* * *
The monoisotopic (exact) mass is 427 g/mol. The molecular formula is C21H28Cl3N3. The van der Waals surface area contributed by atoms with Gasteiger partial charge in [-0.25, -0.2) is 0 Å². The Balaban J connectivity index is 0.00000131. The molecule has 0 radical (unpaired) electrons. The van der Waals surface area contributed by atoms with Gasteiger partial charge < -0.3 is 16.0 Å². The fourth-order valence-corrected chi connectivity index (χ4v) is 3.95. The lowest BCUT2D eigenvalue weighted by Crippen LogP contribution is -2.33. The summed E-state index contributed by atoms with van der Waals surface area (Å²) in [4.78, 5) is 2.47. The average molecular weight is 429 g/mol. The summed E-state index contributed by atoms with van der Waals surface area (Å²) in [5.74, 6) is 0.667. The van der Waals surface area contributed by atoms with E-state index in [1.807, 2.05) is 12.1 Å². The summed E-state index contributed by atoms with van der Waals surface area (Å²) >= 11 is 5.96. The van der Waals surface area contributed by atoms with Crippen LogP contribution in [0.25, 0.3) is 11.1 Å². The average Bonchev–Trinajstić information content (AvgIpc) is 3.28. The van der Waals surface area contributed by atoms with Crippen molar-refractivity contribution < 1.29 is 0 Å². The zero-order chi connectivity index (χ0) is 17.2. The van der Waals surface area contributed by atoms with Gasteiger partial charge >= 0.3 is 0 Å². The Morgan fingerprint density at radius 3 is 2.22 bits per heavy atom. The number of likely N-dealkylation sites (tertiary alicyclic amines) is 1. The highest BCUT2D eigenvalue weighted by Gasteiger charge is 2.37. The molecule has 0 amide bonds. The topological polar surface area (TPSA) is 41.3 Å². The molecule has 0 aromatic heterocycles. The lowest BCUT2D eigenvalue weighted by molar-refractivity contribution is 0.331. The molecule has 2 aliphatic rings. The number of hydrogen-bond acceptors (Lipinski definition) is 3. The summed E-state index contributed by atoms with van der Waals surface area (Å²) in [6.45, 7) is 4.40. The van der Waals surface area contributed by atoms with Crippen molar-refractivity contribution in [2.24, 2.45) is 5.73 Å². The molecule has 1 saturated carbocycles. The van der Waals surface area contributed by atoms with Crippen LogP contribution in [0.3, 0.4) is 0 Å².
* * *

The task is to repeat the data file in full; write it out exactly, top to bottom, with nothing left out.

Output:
The monoisotopic (exact) mass is 427 g/mol. The molecular formula is C21H28Cl3N3. The van der Waals surface area contributed by atoms with Gasteiger partial charge in [-0.25, -0.2) is 0 Å². The Balaban J connectivity index is 0.00000131. The molecule has 0 radical (unpaired) electrons. The van der Waals surface area contributed by atoms with Gasteiger partial charge < -0.3 is 16.0 Å². The fourth-order valence-corrected chi connectivity index (χ4v) is 3.95. The lowest BCUT2D eigenvalue weighted by Crippen LogP contribution is -2.33. The summed E-state index contributed by atoms with van der Waals surface area (Å²) in [4.78, 5) is 2.47. The average molecular weight is 429 g/mol. The summed E-state index contributed by atoms with van der Waals surface area (Å²) in [5.74, 6) is 0.667. The van der Waals surface area contributed by atoms with E-state index in [1.807, 2.05) is 12.1 Å². The summed E-state index contributed by atoms with van der Waals surface area (Å²) >= 11 is 5.96. The van der Waals surface area contributed by atoms with Crippen LogP contribution in [0.25, 0.3) is 11.1 Å². The average Bonchev–Trinajstić information content (AvgIpc) is 3.28. The van der Waals surface area contributed by atoms with Crippen molar-refractivity contribution < 1.29 is 0 Å². The zero-order chi connectivity index (χ0) is 17.2. The van der Waals surface area contributed by atoms with Gasteiger partial charge >= 0.3 is 0 Å². The Morgan fingerprint density at radius 3 is 2.22 bits per heavy atom. The number of likely N-dealkylation sites (tertiary alicyclic amines) is 1. The highest BCUT2D eigenvalue weighted by Gasteiger charge is 2.37. The molecule has 0 amide bonds. The topological polar surface area (TPSA) is 41.3 Å². The molecule has 0 aromatic heterocycles. The lowest BCUT2D eigenvalue weighted by molar-refractivity contribution is 0.331. The molecule has 2 aliphatic rings. The number of hydrogen-bond acceptors (Lipinski definition) is 3. The summed E-state index contributed by atoms with van der Waals surface area (Å²) in [6.45, 7) is 4.40. The van der Waals surface area contributed by atoms with Crippen molar-refractivity contribution in [2.24, 2.45) is 5.73 Å². The molecule has 1 saturated carbocycles. The van der Waals surface area contributed by atoms with Crippen LogP contribution in [0.3, 0.4) is 0 Å².